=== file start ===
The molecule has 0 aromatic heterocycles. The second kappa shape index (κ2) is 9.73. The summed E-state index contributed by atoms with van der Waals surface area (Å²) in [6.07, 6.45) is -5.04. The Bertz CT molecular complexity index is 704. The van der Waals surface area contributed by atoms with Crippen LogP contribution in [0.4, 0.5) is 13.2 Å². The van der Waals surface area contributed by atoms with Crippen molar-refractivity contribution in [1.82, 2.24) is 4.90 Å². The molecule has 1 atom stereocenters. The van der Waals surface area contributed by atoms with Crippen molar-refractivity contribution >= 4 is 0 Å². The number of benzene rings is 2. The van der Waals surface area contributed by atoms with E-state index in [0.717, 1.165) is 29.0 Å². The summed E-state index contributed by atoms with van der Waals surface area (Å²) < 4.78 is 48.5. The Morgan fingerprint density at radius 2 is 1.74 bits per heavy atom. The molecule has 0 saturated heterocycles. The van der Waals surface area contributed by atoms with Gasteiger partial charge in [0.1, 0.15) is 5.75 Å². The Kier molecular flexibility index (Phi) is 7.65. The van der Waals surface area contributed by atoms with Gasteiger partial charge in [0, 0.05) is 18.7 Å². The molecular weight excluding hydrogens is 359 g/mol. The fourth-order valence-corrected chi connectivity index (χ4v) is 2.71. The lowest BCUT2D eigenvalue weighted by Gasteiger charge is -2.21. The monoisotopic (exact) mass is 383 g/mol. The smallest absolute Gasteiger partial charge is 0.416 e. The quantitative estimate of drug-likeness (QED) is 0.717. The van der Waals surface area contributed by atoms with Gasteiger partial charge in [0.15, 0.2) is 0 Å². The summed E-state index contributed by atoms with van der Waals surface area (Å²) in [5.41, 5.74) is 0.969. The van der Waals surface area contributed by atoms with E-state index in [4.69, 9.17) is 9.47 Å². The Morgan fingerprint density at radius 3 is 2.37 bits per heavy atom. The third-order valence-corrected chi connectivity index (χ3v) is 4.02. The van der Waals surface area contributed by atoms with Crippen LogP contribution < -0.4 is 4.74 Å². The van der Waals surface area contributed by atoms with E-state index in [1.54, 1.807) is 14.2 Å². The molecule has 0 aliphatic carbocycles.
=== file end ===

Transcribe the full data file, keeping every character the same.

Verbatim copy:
The molecule has 0 aromatic heterocycles. The second kappa shape index (κ2) is 9.73. The summed E-state index contributed by atoms with van der Waals surface area (Å²) in [6.07, 6.45) is -5.04. The Bertz CT molecular complexity index is 704. The van der Waals surface area contributed by atoms with Crippen LogP contribution in [0.4, 0.5) is 13.2 Å². The van der Waals surface area contributed by atoms with Crippen molar-refractivity contribution in [1.82, 2.24) is 4.90 Å². The molecule has 1 atom stereocenters. The van der Waals surface area contributed by atoms with Crippen molar-refractivity contribution >= 4 is 0 Å². The number of benzene rings is 2. The van der Waals surface area contributed by atoms with E-state index in [0.717, 1.165) is 29.0 Å². The summed E-state index contributed by atoms with van der Waals surface area (Å²) < 4.78 is 48.5. The Morgan fingerprint density at radius 2 is 1.74 bits per heavy atom. The molecule has 0 saturated heterocycles. The van der Waals surface area contributed by atoms with Gasteiger partial charge in [0.1, 0.15) is 5.75 Å². The Kier molecular flexibility index (Phi) is 7.65. The van der Waals surface area contributed by atoms with Gasteiger partial charge in [0, 0.05) is 18.7 Å². The molecular weight excluding hydrogens is 359 g/mol. The fourth-order valence-corrected chi connectivity index (χ4v) is 2.71. The lowest BCUT2D eigenvalue weighted by Gasteiger charge is -2.21. The monoisotopic (exact) mass is 383 g/mol. The smallest absolute Gasteiger partial charge is 0.416 e. The quantitative estimate of drug-likeness (QED) is 0.717. The van der Waals surface area contributed by atoms with Gasteiger partial charge in [0.15, 0.2) is 0 Å². The summed E-state index contributed by atoms with van der Waals surface area (Å²) in [5.41, 5.74) is 0.969. The van der Waals surface area contributed by atoms with E-state index in [4.69, 9.17) is 9.47 Å². The Morgan fingerprint density at radius 3 is 2.37 bits per heavy atom. The third-order valence-corrected chi connectivity index (χ3v) is 4.02. The van der Waals surface area contributed by atoms with Crippen LogP contribution < -0.4 is 4.74 Å². The van der Waals surface area contributed by atoms with E-state index in [1.54, 1.807) is 14.2 Å². The molecule has 0 aliphatic carbocycles.